Shooting and scoring numbers for the sport are at a historic low. What gives?
Every week, our panel of sports fans discusses a topic of the moment. For today's conversation Patrick Hruby (writer, Sports on Earth andThe Atlantic), Hampton Stevens (writer, ESPN and The Atlantic), and Jake Simpson (writer, The Atlantic) attempt to issue mid-season report cards on NCAA men's basketball.
Conference titles are still up for grabs. March Madness is more than a month away. There is plenty of regular-season college basketball yet to be played. And yet, I can't help but think we've already witnessed the Game of the Year, the contest that best captures the state of campus hoops in 2012-2013.
Nope. Sorry. None of the above. The game of the year took place in late January, between Northern Illinois and Eastern Michigan. Actually, forget Eastern Michigan. Focus on Northern Illinois. In the game's entire first, the Huskies scored four points. As in: as many points as Larry Johnson once scored on a single memorable play for the New York Knicks. In 20 minutes. Northern Illinois shot 3.2 percent from the floor—setting an NCAA record for futility—and registered a single field goal, tying another NCAA record. How bad was it? So bad that the Huskies quintupled their offensive output in the second half, and still finished the game with 25 total points on 8-of-61 shooting, including 1-of-33 from beyond the three-point line. (Protip: if you're already 1-of-32, it might be a good idea to stop shooting three-pointers).
Now, I'd like to say this game was an anomaly. A statistical outlier. An imperfect basketball storm. And it was. But only by degree. Fact is, the basket part of college basketball is in sorry shape this season, with men's Division I shooting and scoring numbers at historically low levels. As of Feb. 1, teams were averaging 67.7 points per game, the lowest figure since 1981-82, when neither the shot clock nor the three-pointer were part of the campus game. Field-goal accuracy was at 43.3 percent, the lowest mark since 1964-65. And three-point shooting was at 33.9 percent, the lowest mark since the arc was introduced in 1986-87.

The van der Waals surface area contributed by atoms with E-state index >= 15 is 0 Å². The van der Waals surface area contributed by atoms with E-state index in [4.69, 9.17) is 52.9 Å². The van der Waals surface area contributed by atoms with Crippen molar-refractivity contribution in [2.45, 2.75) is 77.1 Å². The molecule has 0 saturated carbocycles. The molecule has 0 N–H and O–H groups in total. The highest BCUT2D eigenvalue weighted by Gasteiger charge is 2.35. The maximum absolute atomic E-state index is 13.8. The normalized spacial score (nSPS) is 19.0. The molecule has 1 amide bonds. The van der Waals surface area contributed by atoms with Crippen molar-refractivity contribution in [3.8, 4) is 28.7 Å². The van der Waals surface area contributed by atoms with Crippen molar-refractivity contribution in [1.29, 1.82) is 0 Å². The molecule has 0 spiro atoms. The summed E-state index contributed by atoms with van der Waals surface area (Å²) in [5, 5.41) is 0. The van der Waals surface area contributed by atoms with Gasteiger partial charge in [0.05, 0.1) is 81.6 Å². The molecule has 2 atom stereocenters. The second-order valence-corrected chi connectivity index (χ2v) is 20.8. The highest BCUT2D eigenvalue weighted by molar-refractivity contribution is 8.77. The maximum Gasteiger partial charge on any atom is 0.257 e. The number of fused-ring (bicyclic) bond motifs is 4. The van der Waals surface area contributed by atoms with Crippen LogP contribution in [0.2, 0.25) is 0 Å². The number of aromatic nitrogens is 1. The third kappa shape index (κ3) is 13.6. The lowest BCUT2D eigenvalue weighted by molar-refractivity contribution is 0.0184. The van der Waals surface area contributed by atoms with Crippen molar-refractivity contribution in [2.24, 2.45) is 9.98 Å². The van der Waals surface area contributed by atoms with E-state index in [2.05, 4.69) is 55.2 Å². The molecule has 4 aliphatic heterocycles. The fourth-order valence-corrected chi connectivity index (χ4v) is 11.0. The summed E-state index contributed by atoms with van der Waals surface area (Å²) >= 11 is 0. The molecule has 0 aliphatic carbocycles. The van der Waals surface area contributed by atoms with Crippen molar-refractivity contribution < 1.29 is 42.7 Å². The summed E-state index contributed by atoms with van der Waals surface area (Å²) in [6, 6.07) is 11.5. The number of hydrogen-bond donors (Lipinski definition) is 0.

Who let the air out of college basketball's ball?
As of Feb. 1, teams were averaging 67.7 points per game, the lowest figure since 1981-82, when neither the shot clock nor the three-pointer were part of the campus game.
West Virginia coach Bob Huggins blames bigger, more physical defenders. Xavier's Chris Mack blames better video scouting. Others fault poor shooting fundamentals—a dubious proposition, given that free throw shooting is roughly the same as it always has been—or that corrupter of tall young men-cum-longtime hobgoblin of lazy sportswriters everywhere, AAU summer basketball.
In a fabulous SI.com piece, writer Luke Winn makes a compelling case that over-controlling, slow-it-down coaches are the real culprits, sacrificing "pace for slightly higher efficiency," afraid to run because running means risking "losing games and losing players." Just the other night, No. 5 Kansas—a blue-blood school that used to giddyup under former coach Roy Wiliams—scored 13 first-half points in a loss to TCU, prompting current coach Bill Self to say, "It was the worst team that Kansas ever put on the floor, since Dr. Naismith was there. I think he had some bad teams when he lost to Topeka YMCA and things like that in the first couple years. But for the first half, there hasn't been a team play worse than that offensively."
Hampton, we're supposed to be filling out our midseason college basketball report cards. My grade is incomplete. Just like too many of the Jayhawks' shots. So I'll ask you two questions: What are your mid-term grades, and more importantly, what the heck has happened to the game we both love?
* Hampton Stevens only